Flood Control and Drainage
NMDOT, Drainage Report and Design Drainage Improvements Located on U.S. 64 at Potter and Slane Canyons, Near Bloomfield, NM
The project consisted of the analyses and design of two very large erosion control structures located at the large culvert outfalls of Potter and Slane Canyons at the downstream side of US 64. Major erosion had occurred and the adjacent properties and highway embankments were in need of protection from future erosion. Meetings were conducted with adjacent property owners in order to understand their concerns and learn of their experiences with flooding and erosion near their properties. Mr. Stovall developed the hydrologic, hydraulic and sediment transport analyses which included development of AHYMO_97 hydrologic models to determine the design hydrographs and determine the sediment transport capacities of the arroyo reaches upstream and downstream of the culverts.
HEC-RAS hydraulic models were used to simulate storm runoff velocities, flow depths and other hydraulic results necessary to compute predicted bed degradation and scour depths to aid in the design of the erosion control remediation structure(s) for each watercourse. Design plans were prepared for each watercourse and a design analysis report was prepared that summarized the analyses, assumptions and computer models.
Before: Massive erosion at outfall of 12 ft. dia. CMC's at Slane Canyon and US 64
After: Smith designed the energy dissipation and erosion protection structures for NMDOT, functioning well after numerous floods
Drainage Study and Design, South Eubank Storm Drain Phases 1, 2, and 3, Albuquerque, NM
Smith produced the Drainage Master Plan for this 800 plus acre watershed using the AHYMO hydrologic program. The study investigated several options for flood control including the final design which modeled a 40 acre-foot joint-use detention basin. The drainage study included conceptual designs for the storm drain system as well as cost estimates for the construction of these improvements. The study resulted in the construction of Phases 1 through 4 with an estimated cost of over $7,500,000. Smith provided the design of approximately 14,000 linear feet of RCP storm drain ranging in size from 18-inch connector pipe to 108-inch trunk line. Phase 1 included a 40 acre-feet detention basin, which is a joint use facility (soccer fields) with the Parks department. This basin was designed as a surge basin with a 108-inch diameter inflow pipe and a 60-inch outflow pipe with a metering plate. The system is designed to surge high flows into the detention basin through a pyramidal grate measuring 12' x 12' at the base while allowing low flows to by-pass the park and remain within the pipe system. The project involved coordination with several entities including APS, SNL, DOE, KAFB, the State Engineer, COA Parks and General Services, NMED, US West, PNM, and the Gas Company of New Mexico.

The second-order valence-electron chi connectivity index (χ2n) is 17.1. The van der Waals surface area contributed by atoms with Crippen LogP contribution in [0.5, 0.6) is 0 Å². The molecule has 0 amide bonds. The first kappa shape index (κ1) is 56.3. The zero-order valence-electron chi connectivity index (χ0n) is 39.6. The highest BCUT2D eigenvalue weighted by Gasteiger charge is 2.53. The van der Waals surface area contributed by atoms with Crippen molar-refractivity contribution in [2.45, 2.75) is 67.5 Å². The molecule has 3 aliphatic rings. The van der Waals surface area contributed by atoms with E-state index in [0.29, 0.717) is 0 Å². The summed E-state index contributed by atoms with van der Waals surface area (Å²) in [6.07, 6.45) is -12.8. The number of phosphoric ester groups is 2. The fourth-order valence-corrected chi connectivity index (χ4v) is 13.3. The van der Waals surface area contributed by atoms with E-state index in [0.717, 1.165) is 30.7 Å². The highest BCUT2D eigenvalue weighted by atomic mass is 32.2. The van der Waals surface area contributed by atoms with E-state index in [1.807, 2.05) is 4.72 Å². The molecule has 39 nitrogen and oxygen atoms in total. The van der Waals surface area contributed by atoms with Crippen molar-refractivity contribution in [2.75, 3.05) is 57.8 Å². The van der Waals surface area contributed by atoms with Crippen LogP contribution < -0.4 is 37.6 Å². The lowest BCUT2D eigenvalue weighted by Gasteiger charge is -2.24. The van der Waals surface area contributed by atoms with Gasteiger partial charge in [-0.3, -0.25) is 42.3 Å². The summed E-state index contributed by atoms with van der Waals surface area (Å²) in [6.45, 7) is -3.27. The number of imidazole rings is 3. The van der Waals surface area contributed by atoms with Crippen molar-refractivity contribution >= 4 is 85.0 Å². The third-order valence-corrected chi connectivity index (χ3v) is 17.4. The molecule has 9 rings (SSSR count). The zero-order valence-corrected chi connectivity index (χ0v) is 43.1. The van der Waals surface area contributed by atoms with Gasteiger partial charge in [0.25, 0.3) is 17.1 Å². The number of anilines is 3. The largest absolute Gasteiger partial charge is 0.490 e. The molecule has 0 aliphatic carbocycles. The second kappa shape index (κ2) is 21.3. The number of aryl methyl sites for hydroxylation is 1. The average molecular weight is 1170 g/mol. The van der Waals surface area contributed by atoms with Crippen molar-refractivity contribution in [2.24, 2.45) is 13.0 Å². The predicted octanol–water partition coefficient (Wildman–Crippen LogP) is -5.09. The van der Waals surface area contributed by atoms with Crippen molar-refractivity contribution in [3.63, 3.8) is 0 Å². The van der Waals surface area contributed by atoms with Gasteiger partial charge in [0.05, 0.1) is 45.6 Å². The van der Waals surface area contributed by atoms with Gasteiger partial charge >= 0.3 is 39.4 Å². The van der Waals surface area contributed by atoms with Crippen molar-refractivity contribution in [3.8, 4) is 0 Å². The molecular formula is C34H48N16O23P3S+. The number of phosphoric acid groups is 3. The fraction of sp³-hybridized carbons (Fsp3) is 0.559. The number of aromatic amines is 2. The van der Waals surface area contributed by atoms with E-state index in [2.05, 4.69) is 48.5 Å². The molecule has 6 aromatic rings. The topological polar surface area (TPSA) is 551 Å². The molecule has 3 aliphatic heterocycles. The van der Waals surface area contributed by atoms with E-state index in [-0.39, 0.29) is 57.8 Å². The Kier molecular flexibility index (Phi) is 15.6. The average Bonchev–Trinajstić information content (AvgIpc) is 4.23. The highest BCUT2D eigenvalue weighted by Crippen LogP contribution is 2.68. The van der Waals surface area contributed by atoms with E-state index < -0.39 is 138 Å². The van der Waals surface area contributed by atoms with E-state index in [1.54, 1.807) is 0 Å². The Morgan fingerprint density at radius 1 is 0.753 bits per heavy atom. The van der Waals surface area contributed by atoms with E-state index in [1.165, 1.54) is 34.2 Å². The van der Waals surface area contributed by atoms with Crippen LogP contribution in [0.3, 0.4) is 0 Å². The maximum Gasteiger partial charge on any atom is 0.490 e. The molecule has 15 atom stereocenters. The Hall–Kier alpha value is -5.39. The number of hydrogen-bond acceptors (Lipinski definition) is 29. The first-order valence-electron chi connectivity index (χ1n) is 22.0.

Irrigation Diversion Structure on the Rio Embudo, Along NM 75 near the Village of Dixon, NM.
The project consisted of the analyses and re-design of an existing irrigation diversion dam that also acts as a grade control structure on a perennial stream, Rio Embudo on NM 75. The existing structure had partially failed and did not divert an adequate water supply to the adjacent irrigation canal head works due to continued degradation and failure of the existing structure. The analyses consisted of modeling the structure hydraulics for low and high flows with the HEC-RAS Program. A large non-standard gabion structure was designed to divert very low flows to the irrigation head works, while passing high flows to the main channel.
The wood blocks are scale models of gabions of various sizes designed to stabilize the Rio Embudo stream bed from further degradation and divert water into an adjacent irrigation ditch. Subsequently, Smith developed construction plans for the proposed structure.
Smith Engineers prepared a scale model of the gabions to assist in design of the project
Manzano Mesa and Comanche Community Parks, Albuquerque, NM
Smith provided engineering design services for this 46-acre park. The public involvement process included a community preference survey, neighborhood meetings, steering committee meetings, and public hearings. The Master Development Plan for the park includes trails, a multi-generational community center, a baseball and softball complex, soccer fields, tennis courts, sand volleyball courts, basketball courts, playground areas, picnic shelters, pedestrian/bicycle paths, and design guidelines for the park. An 11-acre storm water detention facility will include four of the baseball/softball fields. Comanche Park required the reconstruction of a 14.7-acre park site in the North East Heights area of Albuquerque, adjacent to the North Diversion Channel. Both sites were designed as flood control facilities, and drainage and access will be critical items to coordinate with the Albuquerque Metropolitan Arroyo Flood Control Authority (AMAFCA) and the City of Albuquerque.